Back in 2004 I posted about the bizarre-looking hatmaking device called a conformateur; most of the links are now dead, and they weren’t that informative anyway, so I am now linking to Oh Joy! My Conformateur, by hatter Tricia Roush, explaining how she got hold of “something that’s been on my ‘fantasy hat making’ list for a long time- a conformateur set. … They’re quite rare to find, and almost never seen with more than one piece of a set together.” She provides all the pictures, diagrams, and explanations you could possibly want, including the all-important formillon, which uses a paper pattern to recreate the customer’s head shape. If only I had a a pattern with my name on it at a hat store!

And if that doesn’t sate your hunger for hat-related links, here’s a Guide to Buying a Top Hat by Charles Henry Wolfenbloode, explaining and illustrating all the main types. (Don’t allow yourself to be suckered into getting a non-collapsible shiny fabric shell hat, “a pale imitation of a collapsible topper” that “should be avoided at all costs.”) There’s an extensive glossary at the end (coodle: a shellac based paste used in the process of making goss; goss: linen, cotton calico or chessecloth that has been soaked in coodle and left to cure for a few months on a frame; used to make the shell of top hats). Thanks, LobsterMitten!


  1. LobsterMitten says

    Glad you enjoy that link; I certainly did.
    Also, for proper attibution, I got it from this Metafilter thread posted by unliteral.

  2. marie-lucie says

    I love it. At one time I worked as a historical costume designer and maker, but hats, like shoes, are very specialized, because it is harder to fit heads and feet than bodies. The pictures of the individual head patterns are quite unbelievable, with some heads looking almost deformed. No wonder people wanted hats to wear in public.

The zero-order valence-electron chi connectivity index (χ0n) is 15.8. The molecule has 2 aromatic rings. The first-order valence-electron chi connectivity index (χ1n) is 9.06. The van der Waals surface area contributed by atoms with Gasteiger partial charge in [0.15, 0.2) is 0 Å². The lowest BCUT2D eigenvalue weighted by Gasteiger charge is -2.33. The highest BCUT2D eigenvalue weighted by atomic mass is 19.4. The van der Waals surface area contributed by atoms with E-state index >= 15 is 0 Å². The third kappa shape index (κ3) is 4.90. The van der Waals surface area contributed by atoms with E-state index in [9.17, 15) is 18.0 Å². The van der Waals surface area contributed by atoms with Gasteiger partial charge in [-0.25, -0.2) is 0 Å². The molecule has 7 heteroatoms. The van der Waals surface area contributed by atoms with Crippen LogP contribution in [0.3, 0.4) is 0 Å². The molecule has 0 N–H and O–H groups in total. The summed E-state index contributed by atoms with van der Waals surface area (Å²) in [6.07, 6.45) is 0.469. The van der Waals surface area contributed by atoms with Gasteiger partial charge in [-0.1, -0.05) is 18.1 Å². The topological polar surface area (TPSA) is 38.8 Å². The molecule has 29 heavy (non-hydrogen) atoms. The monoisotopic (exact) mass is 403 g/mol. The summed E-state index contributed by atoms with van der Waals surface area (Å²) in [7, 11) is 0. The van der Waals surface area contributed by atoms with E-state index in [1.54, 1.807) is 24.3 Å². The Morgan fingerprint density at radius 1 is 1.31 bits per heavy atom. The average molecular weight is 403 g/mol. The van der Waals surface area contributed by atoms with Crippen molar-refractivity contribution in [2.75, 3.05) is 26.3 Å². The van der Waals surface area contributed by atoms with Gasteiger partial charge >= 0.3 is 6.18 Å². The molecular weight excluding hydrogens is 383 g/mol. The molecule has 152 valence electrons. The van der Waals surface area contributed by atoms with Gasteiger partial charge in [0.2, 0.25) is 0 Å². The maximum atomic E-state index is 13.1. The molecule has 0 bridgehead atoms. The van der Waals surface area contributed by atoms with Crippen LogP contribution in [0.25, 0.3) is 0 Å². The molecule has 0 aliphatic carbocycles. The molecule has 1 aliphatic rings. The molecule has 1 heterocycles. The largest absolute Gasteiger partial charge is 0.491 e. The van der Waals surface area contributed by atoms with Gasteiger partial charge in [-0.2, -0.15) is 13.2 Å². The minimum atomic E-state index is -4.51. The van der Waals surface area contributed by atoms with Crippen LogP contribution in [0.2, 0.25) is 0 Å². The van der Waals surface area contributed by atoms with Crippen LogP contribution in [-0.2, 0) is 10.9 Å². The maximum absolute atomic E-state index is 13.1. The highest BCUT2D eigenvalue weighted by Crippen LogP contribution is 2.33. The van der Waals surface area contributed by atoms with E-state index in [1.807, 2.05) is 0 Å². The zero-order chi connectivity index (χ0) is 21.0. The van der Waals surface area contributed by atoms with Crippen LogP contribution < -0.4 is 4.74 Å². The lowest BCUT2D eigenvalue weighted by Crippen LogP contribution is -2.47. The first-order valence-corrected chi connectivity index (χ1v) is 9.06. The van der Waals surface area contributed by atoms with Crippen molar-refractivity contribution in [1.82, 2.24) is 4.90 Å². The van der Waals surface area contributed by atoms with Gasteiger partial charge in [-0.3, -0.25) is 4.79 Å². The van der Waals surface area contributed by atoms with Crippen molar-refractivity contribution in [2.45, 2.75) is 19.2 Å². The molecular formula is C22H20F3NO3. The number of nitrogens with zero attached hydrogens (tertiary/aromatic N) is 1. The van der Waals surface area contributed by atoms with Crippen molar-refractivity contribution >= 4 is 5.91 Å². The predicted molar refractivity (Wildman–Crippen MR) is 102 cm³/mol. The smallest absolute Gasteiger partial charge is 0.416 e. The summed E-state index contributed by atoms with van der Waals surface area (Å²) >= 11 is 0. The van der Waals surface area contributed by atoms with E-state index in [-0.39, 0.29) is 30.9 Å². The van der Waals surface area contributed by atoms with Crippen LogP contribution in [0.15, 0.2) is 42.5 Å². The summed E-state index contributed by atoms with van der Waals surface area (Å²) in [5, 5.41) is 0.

3. I liked very much Woolfenbloode’s first picture of a mourning hat. Talking of hat fitters, I’ve always wondered how boys at Harrow School keep their oddly-shaped straw boaters on. I think there’s a strap around the back, like the US military yogi-bear style broad-brimmed hat, but it doesn’t look adequate.

  4. Buying a top hat? One inherits one from one’s pater.

  5. marie-lucie says

    But one doesn’t necessarily have the same head shape genes.

  6. Some adroit head-binding in childhood would doubtless remedy that.

  7. Wonderful! Now I know how to get my tin foil hat fitted!

  8. @marie-lucie: Re: “The pictures of the individual head patterns are quite unbelievable, with some heads looking almost deformed”: That’s because of how the device works; it hugely exaggerates any irregularity in transferring from head to pattern (and then reduces it again in transferring from pattern to hat). If your head were an absolute perfect sphere, the pattern would be a circle, but if not, then it would be nowhere near one.

  9. marie-lucie says

    Ran, I see. Of course a pattern, being flat, looks different from a finished garment, let alone a part of the human body. Thank you!

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